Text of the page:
“We have enhanced this feature with a new interactive map, a series of filters and a mobile app, so that consumers can access this information anywhere, all the time,” Leek said. “People can search for locations near their address, their city or their ZIP code, and then the Shop Locator tells the user their proximity to the shop.
"At the same time, people can make sure that the shop is licensed by BAR. This allays peoples’ fears and gives them an additional layer of comfort knowing that they’re taking their vehicle to a licensed business that is in good standing with the BAR.”
For example, I chose the Automotive Repair filter, followed by the Auto Body filter. I then tested the locator and quickly found a sample of the 50 body shops closest to me, one of which was on probation with the BAR. To eliminate any ambiguity, the listing of the shop is surrounded by a big red border with the word “Probation” listed clearly within the listing.
To get feedback from the collision repair industry, Leek and his team received input from a wide range of automotive industry representatives and body shops during their development stage.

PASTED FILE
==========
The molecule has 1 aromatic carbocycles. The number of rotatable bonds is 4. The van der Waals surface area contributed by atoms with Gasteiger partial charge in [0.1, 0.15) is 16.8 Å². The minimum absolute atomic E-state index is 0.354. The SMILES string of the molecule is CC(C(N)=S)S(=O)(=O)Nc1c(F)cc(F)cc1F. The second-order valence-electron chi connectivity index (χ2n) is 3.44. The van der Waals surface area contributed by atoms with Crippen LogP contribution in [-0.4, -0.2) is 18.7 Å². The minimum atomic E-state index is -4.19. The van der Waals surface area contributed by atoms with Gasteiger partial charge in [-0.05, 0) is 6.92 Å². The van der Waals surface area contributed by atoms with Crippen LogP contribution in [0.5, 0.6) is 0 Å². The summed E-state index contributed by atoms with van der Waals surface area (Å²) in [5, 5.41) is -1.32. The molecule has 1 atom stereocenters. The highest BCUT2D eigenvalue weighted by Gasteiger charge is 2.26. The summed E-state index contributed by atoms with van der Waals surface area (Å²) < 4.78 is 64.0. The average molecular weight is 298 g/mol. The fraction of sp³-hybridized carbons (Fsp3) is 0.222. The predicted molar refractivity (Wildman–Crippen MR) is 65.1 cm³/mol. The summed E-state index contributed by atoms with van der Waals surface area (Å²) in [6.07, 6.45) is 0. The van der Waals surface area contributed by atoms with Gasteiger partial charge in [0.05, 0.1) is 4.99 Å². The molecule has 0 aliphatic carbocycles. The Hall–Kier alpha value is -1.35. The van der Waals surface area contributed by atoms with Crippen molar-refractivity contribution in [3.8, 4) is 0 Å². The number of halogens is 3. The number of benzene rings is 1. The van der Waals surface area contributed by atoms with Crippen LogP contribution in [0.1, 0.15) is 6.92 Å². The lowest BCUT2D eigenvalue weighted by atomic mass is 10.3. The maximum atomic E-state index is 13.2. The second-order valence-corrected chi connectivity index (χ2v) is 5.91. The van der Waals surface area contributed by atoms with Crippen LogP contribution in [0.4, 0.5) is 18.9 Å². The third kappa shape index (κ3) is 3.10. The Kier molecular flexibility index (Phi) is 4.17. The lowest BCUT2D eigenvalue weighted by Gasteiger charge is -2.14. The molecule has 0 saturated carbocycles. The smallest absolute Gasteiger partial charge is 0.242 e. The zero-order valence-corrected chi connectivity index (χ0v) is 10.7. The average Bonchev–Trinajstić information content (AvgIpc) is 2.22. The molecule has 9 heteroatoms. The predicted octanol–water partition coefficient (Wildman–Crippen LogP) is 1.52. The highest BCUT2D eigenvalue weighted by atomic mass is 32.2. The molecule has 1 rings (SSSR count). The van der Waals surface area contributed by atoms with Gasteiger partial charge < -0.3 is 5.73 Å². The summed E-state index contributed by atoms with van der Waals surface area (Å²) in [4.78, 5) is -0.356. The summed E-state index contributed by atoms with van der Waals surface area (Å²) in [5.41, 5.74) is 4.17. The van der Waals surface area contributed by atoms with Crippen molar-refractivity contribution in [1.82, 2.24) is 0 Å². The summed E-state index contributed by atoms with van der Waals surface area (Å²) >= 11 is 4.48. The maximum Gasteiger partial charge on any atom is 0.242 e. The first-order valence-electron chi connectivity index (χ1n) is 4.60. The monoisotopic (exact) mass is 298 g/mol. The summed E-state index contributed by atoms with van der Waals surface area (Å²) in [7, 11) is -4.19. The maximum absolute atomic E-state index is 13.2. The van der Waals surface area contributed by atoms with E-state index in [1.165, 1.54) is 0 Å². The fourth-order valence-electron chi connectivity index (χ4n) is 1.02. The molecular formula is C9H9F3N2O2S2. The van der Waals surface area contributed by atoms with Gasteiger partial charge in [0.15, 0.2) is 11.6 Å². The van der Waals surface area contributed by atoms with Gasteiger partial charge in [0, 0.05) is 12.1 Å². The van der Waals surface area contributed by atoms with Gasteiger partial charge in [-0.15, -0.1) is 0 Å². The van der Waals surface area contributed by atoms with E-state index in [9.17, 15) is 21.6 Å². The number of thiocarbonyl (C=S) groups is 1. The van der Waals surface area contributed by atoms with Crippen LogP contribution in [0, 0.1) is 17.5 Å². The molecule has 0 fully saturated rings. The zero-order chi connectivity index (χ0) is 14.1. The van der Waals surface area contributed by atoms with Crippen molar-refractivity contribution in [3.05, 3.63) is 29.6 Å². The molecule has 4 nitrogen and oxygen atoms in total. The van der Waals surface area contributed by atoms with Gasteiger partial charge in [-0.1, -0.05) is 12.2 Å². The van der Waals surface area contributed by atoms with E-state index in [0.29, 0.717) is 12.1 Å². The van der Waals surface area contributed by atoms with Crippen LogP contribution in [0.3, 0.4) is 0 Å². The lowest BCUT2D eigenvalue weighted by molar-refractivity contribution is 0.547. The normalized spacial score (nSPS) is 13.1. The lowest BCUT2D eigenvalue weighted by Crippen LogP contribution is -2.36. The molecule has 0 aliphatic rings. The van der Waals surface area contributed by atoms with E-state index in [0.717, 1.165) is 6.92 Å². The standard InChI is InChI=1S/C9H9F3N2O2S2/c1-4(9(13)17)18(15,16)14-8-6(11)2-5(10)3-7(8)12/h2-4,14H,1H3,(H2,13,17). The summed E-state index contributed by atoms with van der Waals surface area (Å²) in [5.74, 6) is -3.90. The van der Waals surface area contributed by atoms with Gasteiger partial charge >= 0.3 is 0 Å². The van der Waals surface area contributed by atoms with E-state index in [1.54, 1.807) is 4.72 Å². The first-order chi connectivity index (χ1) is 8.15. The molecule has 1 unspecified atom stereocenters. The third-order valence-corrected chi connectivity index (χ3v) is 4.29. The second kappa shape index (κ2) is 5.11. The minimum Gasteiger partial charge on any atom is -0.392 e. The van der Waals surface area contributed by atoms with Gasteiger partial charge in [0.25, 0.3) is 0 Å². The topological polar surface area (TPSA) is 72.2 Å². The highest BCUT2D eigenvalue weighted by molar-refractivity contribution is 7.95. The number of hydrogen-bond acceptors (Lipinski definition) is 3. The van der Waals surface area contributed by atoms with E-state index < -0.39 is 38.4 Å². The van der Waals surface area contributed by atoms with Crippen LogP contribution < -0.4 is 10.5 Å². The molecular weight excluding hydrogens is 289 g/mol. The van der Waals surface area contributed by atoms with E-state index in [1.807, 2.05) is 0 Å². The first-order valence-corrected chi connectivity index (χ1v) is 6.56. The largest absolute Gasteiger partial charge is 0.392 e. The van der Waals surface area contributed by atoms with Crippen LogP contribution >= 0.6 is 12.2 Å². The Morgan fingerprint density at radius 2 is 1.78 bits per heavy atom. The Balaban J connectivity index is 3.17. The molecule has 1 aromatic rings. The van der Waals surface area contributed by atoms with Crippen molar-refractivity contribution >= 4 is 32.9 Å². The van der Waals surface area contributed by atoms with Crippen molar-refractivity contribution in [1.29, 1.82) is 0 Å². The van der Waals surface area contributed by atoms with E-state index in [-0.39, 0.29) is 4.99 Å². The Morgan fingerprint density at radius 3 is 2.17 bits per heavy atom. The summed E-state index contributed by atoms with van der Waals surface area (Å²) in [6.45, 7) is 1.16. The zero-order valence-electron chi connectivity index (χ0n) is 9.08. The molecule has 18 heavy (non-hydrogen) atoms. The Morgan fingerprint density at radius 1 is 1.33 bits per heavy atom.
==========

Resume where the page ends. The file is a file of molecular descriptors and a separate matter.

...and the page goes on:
The BAR registers and regulates 36,000-plus California automotive repair dealers and mediates automotive repair complaints, saving California consumers millions of dollars each year in the form of direct refunds, rework and bill adjustments, for example.
The BAR is one of 37 organizations under the umbrella of the Department of Consumer Affairs. BAR was established within DCA in 1972 following enactment of the Automotive Repair Act.
In response to consumer and industry concerns about fraud and incompetence in the auto repair industry, the act established BAR as the licensing and regulating authority over automotive repair dealers. The act also gave BAR authority to license and regulate stations and individuals that perform services in the areas of lamp and brake inspection and repair.